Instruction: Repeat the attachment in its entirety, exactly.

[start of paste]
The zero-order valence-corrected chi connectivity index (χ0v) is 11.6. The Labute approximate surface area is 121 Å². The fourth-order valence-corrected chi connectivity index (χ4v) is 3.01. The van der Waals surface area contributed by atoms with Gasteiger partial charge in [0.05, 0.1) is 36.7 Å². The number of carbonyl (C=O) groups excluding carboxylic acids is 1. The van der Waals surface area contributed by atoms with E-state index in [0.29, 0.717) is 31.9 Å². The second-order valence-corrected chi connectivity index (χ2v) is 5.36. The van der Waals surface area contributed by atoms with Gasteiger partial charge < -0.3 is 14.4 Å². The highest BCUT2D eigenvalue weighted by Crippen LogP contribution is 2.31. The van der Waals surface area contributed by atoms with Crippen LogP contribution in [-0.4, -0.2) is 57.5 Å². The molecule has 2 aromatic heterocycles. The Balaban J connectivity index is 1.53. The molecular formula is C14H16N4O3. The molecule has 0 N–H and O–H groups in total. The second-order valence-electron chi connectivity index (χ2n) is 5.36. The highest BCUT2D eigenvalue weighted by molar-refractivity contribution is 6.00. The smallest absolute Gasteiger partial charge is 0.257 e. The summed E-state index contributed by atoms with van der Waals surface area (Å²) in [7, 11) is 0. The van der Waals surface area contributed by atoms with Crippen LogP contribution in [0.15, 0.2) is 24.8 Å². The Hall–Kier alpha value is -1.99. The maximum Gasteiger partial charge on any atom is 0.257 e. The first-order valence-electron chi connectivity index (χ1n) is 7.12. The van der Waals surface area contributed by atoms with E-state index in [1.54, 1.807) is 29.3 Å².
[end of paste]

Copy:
The zero-order valence-corrected chi connectivity index (χ0v) is 11.6. The Labute approximate surface area is 121 Å². The fourth-order valence-corrected chi connectivity index (χ4v) is 3.01. The van der Waals surface area contributed by atoms with Gasteiger partial charge in [0.05, 0.1) is 36.7 Å². The number of carbonyl (C=O) groups excluding carboxylic acids is 1. The van der Waals surface area contributed by atoms with E-state index in [0.29, 0.717) is 31.9 Å². The second-order valence-corrected chi connectivity index (χ2v) is 5.36. The van der Waals surface area contributed by atoms with Gasteiger partial charge < -0.3 is 14.4 Å². The highest BCUT2D eigenvalue weighted by Crippen LogP contribution is 2.31. The van der Waals surface area contributed by atoms with Crippen LogP contribution in [-0.4, -0.2) is 57.5 Å². The molecule has 2 aromatic heterocycles. The Balaban J connectivity index is 1.53. The molecular formula is C14H16N4O3. The molecule has 0 N–H and O–H groups in total. The second-order valence-electron chi connectivity index (χ2n) is 5.36. The highest BCUT2D eigenvalue weighted by molar-refractivity contribution is 6.00. The smallest absolute Gasteiger partial charge is 0.257 e. The summed E-state index contributed by atoms with van der Waals surface area (Å²) in [7, 11) is 0. The van der Waals surface area contributed by atoms with Crippen LogP contribution in [0.15, 0.2) is 24.8 Å². The Hall–Kier alpha value is -1.99. The maximum Gasteiger partial charge on any atom is 0.257 e. The first-order valence-electron chi connectivity index (χ1n) is 7.12. The van der Waals surface area contributed by atoms with E-state index in [1.54, 1.807) is 29.3 Å².